Every user wants and expects a safe and secure internet experience. Whether they’re purchasing concert tickets or moving funds to a new bank account, online security is a major priority.
Even if you make an effort to remain anonymous online or use different passwords, visiting unsecured websites could be risky. So how do you know if a website is secure or not?
To secure a safe and encrypted connection, websites use something called an SSL certificate. Keep reading to learn more about these certificates, how they work and what you need to do to get one for your website.
What Is an SSL Certificate?
An SSL certificate is a digital certificate that enables an encrypted connection and confirms the legitimacy of a website. The security technology known as SSL, or Secure Sockets Layer, allows for encrypted communication between a web browser and a web server.
Millions of online businesses and individuals use SSL to decrease the risk of sensitive information such as credit card numbers, passwords, emails and so forth from being stolen or compromised by hackers. Basically, SSL enables a “conversation” that is private and limited to the two intended parties.
The term HTTPS, which stands for Hypertext Transfer Protocol Secure, appears in the URL when a website is protected by an SSL certificate. The URL address bar will also show a padlock icon. Without an SSL certificate, the only characters that display are the letters HTTP (which doesn’t include the “S” for “Secure”).
How Do SSL Certificates Work?
The way SSL certificates work is by making sure that any information passed between users and websites, or between two systems, can never be read or intercepted. In order to prevent hackers from reading data as it is sent over the network, it scrambles data in transit using encryption algorithms. The process is as follows:
- A browser or server tries to connect to a website that is SSL-secured.
- The browser or server requests the web server’s identity.
- In response, the web server sends the browser or server a copy of its SSL certificate.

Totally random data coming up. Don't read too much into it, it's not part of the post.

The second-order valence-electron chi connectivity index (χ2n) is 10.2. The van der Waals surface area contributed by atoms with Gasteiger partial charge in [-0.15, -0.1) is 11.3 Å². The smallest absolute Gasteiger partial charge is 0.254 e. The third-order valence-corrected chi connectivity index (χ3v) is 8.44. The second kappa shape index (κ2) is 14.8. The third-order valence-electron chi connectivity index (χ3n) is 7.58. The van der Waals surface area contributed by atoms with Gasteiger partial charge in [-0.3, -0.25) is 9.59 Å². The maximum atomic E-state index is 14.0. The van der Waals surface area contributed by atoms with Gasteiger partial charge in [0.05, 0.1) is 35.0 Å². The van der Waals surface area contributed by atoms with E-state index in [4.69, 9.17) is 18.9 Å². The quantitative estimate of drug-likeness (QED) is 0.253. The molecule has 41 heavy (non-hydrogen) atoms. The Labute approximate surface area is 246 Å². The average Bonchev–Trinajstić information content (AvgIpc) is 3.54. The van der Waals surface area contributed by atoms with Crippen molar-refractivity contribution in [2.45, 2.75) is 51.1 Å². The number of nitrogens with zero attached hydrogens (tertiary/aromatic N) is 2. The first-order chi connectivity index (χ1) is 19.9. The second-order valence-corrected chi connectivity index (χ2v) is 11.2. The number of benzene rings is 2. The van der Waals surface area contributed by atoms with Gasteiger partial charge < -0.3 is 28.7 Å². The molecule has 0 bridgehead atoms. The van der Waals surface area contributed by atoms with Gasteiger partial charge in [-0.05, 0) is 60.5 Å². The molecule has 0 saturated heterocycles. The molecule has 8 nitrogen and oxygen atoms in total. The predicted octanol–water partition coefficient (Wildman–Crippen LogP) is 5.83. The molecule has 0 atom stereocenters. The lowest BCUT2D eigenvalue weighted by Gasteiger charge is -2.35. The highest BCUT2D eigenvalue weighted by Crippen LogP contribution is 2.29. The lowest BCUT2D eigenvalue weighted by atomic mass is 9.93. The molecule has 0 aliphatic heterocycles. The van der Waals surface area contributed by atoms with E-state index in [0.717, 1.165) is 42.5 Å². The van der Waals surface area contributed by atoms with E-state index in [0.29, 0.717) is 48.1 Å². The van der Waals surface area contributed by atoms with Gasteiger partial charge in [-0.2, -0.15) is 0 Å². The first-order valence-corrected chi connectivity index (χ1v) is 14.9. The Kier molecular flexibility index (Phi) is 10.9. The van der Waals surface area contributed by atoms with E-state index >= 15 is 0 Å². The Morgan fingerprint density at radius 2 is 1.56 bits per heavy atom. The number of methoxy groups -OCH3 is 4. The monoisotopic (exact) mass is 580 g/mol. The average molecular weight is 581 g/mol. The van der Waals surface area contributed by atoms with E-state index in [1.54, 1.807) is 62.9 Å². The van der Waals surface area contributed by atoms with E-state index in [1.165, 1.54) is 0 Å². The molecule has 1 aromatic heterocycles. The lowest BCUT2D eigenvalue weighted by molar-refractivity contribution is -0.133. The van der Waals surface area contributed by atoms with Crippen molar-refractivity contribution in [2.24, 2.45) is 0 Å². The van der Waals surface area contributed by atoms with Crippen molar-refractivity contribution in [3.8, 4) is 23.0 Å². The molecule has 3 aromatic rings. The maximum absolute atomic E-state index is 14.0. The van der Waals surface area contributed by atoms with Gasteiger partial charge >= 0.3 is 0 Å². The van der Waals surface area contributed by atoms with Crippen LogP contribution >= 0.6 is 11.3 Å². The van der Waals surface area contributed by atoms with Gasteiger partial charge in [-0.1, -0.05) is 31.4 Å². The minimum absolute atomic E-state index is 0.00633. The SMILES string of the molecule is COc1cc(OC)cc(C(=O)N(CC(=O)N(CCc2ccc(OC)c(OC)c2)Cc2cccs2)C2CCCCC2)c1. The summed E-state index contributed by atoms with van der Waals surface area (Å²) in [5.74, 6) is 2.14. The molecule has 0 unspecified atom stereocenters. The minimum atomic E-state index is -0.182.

- The browser or server then verifies if it trusts the SSL certificate or not. If it does, the web server receives a signal.
- The web server then replies with a digitally signed acknowledgment to start an SSL encrypted session.
- Encrypted data is exchanged between the web server and the browser or server.
This process is sometimes referred to as the “SSL handshake” and it only takes a few milliseconds to be completed.
Why Do I Need an SSL Certificate?
Websites need an SSL certificate to protect user information, confirm the site’s ownership, stop hackers from building a fake version of the site and win the trust of its users.
- Encryption: The public-private key combination that SSL certificates enable makes SSL/TLS (transport layer security) encryption possible. The SSL certificate of a server provides web browsers with the public key required to open a TLS connection.
- Authentication: SSL certificates confirm that a client is communicating with the proper server, or the true owner of the domain. This decreases the risk of domain spoofing and other threats.
- HTTPS verification: An SSL certificate is required for an HTTPS web address, which is especially critical for businesses that want to earn the trust of their consumers. The secure version of HTTP is HTTPS, and HTTPS websites are those whose traffic is SSL/TLS encrypted.
In addition to protecting user data while in transit, HTTPS increases user confidence in websites. Although it’s easy to miss the difference between http:// and https:// addresses, most browsers prominently mark HTTP sites as “not secure” to encourage users to migrate to an HTTPS site and improve security.
Types of SSL Certificates
There are various types of SSL certificates and levels of validation. SSL certificates fall under two different categories:
- Encryption and validation: Extended Validation, Organization Validated, Domain Validation
- Domain number: Wildcard, Unified Communications, Single Domain
Extended Validation (EV)
The Extended Validation (EV) SSL certificate is the most valuable and costly kind of SSL certificate. It is typically used on high-profile websites that gather data and accept payments online. When this SSL certificate is installed, the browser address bar shows the padlock icon, HTTPS, company name and country.
The address bar’s display of the website owner’s details aids in separating legitimate websites from fraudulent ones. The domain owner must go through a standardized identity verification process to show they are legally qualified to have the exclusive rights to the domain before they can set up an EV SSL certificate.
Organization Validated (OV)
The Organization Validated (OV) SSL certificate verifies that your organization and domain validation are real. In order to distinguish legitimate websites from malicious ones, this kind of certificate shows the website owner’s information in the address bar.